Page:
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Usable Security Policies for Runtime Environments
2007 (English)Doktorsavhandling, sammanläggning (Other academic)
Abstract [en]

The runtime environments provided by application-level virtual machines such as the Java Virtual Machine or the .NET Common Language Runtime are attractive for Internet application providers because the applications can be deployed on any platform that supports the target virtual machine. With Internet applications, organisations as well as end users face the risk of viruses, trojans, and denial of service attacks. Virtual machine providers are aware of these Internet security risks and provide, for example, runtime monitoring of untrusted code and access control to sensitive resources.

Our work addresses two important security issues in runtime environments. The first issue concerns resource or release control. While many virtual machines provide runtime access control to resources, they do not provide any means of limiting the use of a resource once access is granted; they do not provide so-called resource control. We have addressed the issue of resource control in the example of the Java Virtual Machine. In contrast to others’ work, our solution builds on an enhancement to the existing security architecture. We demonstrate that resource control permissions for Java-mediated resources can be integrated into the regular Java security architecture, thus leading to a clean design and a single external security policy.

The second issue that we address is the usabilityhttps://www.diva-portal.org/liu/webform/form.jsp

DiVA Web Form and security of the setup of security policies for runtime environments. Access control decisions are based on external configuration files, the security policy, which must be set up by the end user. This set-up is security-critical but also complicated and errorprone for a lay end user and supportive, usable tools are so far missing. After one of our usability studies signalled that offline editing of the configuration file is inefficient and difficult for end users, we conducted a usability study of personal firewalls to identify usable ways of setting up a security policy at runtime. An analysis of general user help techniques together with the results from the two previous studies resulted in a proposal of design guidelines for applications that need to set up a security policy. Our guidelines have been used for the design and implementation of the tool JPerM that sets the Java security policy at runtime. JPerM evaluated positively in a usability study and supports the validity of our design guidelines.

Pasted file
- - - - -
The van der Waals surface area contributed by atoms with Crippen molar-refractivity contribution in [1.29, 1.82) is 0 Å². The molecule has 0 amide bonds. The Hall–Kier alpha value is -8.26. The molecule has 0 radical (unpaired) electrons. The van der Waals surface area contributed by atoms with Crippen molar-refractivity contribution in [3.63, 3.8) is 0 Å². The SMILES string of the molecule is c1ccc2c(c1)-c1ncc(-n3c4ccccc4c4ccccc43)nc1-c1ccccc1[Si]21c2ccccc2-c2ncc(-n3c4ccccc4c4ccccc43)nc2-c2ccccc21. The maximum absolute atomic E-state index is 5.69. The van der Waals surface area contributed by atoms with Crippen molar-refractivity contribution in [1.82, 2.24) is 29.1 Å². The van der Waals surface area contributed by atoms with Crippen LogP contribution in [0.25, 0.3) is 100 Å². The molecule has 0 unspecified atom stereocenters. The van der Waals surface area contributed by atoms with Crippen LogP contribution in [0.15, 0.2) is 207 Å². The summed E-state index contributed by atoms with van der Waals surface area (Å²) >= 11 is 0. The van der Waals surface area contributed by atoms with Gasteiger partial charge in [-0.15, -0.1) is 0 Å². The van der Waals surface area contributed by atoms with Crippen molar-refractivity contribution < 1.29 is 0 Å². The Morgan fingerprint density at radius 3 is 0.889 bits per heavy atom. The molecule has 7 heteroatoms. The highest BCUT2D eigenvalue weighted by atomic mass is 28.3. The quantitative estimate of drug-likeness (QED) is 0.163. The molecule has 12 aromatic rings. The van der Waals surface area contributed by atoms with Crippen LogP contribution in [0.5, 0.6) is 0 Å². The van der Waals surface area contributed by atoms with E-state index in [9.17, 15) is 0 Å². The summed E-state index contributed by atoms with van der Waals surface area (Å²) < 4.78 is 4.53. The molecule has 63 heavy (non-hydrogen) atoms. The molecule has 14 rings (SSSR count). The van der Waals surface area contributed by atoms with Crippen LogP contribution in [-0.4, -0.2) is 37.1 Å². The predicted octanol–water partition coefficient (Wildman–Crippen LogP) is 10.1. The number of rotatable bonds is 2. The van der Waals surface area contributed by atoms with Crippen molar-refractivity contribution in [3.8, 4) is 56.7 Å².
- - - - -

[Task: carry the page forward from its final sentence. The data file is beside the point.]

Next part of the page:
Place, publisher, year, pages
Institutionen för datavetenskap, 2007.
Series
Linköping Studies in Science and Technology. Dissertations, ISSN 0345-7524 ; 1075
Keyword [en]
Information security, Usability, Java, Resource control, Virtual machine
National Category
Computer Science
Identifiers
urn:nbn:se:liu:diva-8809 (URN)978-91-85715-65-7 (ISBN)oai:DiVA.org:liu-8809 (OAI)
Public defence
2007-05-29, Visionen, Hus B, Campus Valla, Linköpings universitet, Linköping, 10:15 (English)
Opponent
Supervisors
Available from2007-04-27 Created:2007-04-27 Last updated:2009-04-29
List of papers
1. An evaluation of Java application containers according to security requirements
Open this publication in new window or tab >>An evaluation of Java application containers according to security requirements
2005 (English)In: Proceedings of the 14th IEEE International Workshops on Enabling Technologies, 2005, 178-183Konferensbidrag (Refereed)
Abstract [en]

Web browsers, Web servers, Java application servers and OSGi frameworks are all instances of Java execution environments that tun more or less untrusted Java applications. In all these environments, Java applications can come from different sources. Consequently, application developers rarely know which other applications exist in the target Java execution environment. This paper investigates the requirements that need to be imposed on such a container from a security point of view and how the requirements have been implemented by different Java application containers. More specifically, we show a general risk analysis considering assets, threats and vulnerabilities of a Java container. This risk analysis exposes generic Java security problems and leads to a set of security requirements. These security requirements are then used to evaluate the security architecture of existing Java containers for Java applications, applets, servlets, OSGi bundles, and Enterprise Java Beans. For comparison, the requirements are also examined for a C++ application.

National Category
Engineering and Technology
Identifiers
urn:nbn:se:liu:diva-14429 (URN)10.1109/WETICE.2005.18 (DOI)
Available from2007-04-27 Created:2007-04-27 Last updated:2009-05-18
2. Performance of the Java Security Manager
Open this publication in new window or tab >>Performance of the Java Security Manager
2005 (English)In: Computers and Security, ISSN 0167-4048, Vol. 24, no 3, 192-207Artikel i tidskrift (Refereed) Published
Abstract [en]

The Java Security Manager is one major security feature of the Java programming language. However, in many Java applications the Security Manager is not enabled because it slows execution time. This paper explores the performance of the Java Security Manager in depth, identifies the permissions with the worst performance and gives advice on how to use the Security Manager in a more efficient way.